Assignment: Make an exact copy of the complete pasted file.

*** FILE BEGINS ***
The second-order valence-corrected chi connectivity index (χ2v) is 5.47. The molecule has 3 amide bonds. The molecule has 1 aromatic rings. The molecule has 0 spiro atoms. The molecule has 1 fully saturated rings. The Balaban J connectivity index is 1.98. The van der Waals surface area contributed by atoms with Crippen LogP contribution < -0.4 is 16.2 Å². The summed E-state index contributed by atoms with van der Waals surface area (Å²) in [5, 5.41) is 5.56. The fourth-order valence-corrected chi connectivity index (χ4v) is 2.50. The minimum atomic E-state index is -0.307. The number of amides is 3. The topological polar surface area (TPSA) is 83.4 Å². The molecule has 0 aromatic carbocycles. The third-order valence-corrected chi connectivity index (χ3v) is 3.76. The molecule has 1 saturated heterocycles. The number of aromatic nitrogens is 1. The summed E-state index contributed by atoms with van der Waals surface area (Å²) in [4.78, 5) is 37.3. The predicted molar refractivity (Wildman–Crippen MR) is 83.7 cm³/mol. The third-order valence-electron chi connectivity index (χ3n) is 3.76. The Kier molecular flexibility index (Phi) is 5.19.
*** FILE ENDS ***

The second-order valence-corrected chi connectivity index (χ2v) is 5.47. The molecule has 3 amide bonds. The molecule has 1 aromatic rings. The molecule has 0 spiro atoms. The molecule has 1 fully saturated rings. The Balaban J connectivity index is 1.98. The van der Waals surface area contributed by atoms with Crippen LogP contribution < -0.4 is 16.2 Å². The summed E-state index contributed by atoms with van der Waals surface area (Å²) in [5, 5.41) is 5.56. The fourth-order valence-corrected chi connectivity index (χ4v) is 2.50. The minimum atomic E-state index is -0.307. The number of amides is 3. The topological polar surface area (TPSA) is 83.4 Å². The molecule has 0 aromatic carbocycles. The third-order valence-corrected chi connectivity index (χ3v) is 3.76. The molecule has 1 saturated heterocycles. The number of aromatic nitrogens is 1. The summed E-state index contributed by atoms with van der Waals surface area (Å²) in [4.78, 5) is 37.3. The predicted molar refractivity (Wildman–Crippen MR) is 83.7 cm³/mol. The third-order valence-electron chi connectivity index (χ3n) is 3.76. The Kier molecular flexibility index (Phi) is 5.19.